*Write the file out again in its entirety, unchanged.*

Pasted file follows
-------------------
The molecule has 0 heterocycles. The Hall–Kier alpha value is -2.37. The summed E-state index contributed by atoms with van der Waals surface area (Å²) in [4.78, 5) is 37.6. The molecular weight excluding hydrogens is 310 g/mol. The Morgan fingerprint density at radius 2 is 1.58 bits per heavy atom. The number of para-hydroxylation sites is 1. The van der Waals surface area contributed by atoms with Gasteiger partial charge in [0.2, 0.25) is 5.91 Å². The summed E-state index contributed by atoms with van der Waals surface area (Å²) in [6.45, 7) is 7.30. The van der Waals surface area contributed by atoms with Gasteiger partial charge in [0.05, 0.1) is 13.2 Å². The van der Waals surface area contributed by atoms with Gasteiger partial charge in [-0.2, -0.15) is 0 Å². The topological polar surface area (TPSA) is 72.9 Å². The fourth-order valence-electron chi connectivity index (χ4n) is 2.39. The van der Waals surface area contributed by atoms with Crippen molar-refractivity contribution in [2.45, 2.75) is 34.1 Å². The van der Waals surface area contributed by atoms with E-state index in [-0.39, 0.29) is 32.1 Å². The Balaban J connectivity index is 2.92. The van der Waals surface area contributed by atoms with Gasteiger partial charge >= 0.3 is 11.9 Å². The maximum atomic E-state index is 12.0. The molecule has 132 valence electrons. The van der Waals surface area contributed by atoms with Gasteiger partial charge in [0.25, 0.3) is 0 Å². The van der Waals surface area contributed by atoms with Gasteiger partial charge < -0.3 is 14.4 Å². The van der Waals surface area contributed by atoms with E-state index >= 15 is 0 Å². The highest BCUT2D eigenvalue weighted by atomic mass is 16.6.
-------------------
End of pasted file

The molecule has 0 heterocycles. The Hall–Kier alpha value is -2.37. The summed E-state index contributed by atoms with van der Waals surface area (Å²) in [4.78, 5) is 37.6. The molecular weight excluding hydrogens is 310 g/mol. The Morgan fingerprint density at radius 2 is 1.58 bits per heavy atom. The number of para-hydroxylation sites is 1. The van der Waals surface area contributed by atoms with Gasteiger partial charge in [0.2, 0.25) is 5.91 Å². The summed E-state index contributed by atoms with van der Waals surface area (Å²) in [6.45, 7) is 7.30. The van der Waals surface area contributed by atoms with Gasteiger partial charge in [0.05, 0.1) is 13.2 Å². The van der Waals surface area contributed by atoms with Gasteiger partial charge in [-0.2, -0.15) is 0 Å². The topological polar surface area (TPSA) is 72.9 Å². The fourth-order valence-electron chi connectivity index (χ4n) is 2.39. The van der Waals surface area contributed by atoms with Crippen molar-refractivity contribution in [2.45, 2.75) is 34.1 Å². The van der Waals surface area contributed by atoms with E-state index in [-0.39, 0.29) is 32.1 Å². The Balaban J connectivity index is 2.92. The van der Waals surface area contributed by atoms with Gasteiger partial charge >= 0.3 is 11.9 Å². The maximum atomic E-state index is 12.0. The molecule has 132 valence electrons. The van der Waals surface area contributed by atoms with Gasteiger partial charge in [0.25, 0.3) is 0 Å². The van der Waals surface area contributed by atoms with Gasteiger partial charge < -0.3 is 14.4 Å². The van der Waals surface area contributed by atoms with E-state index >= 15 is 0 Å². The highest BCUT2D eigenvalue weighted by atomic mass is 16.6.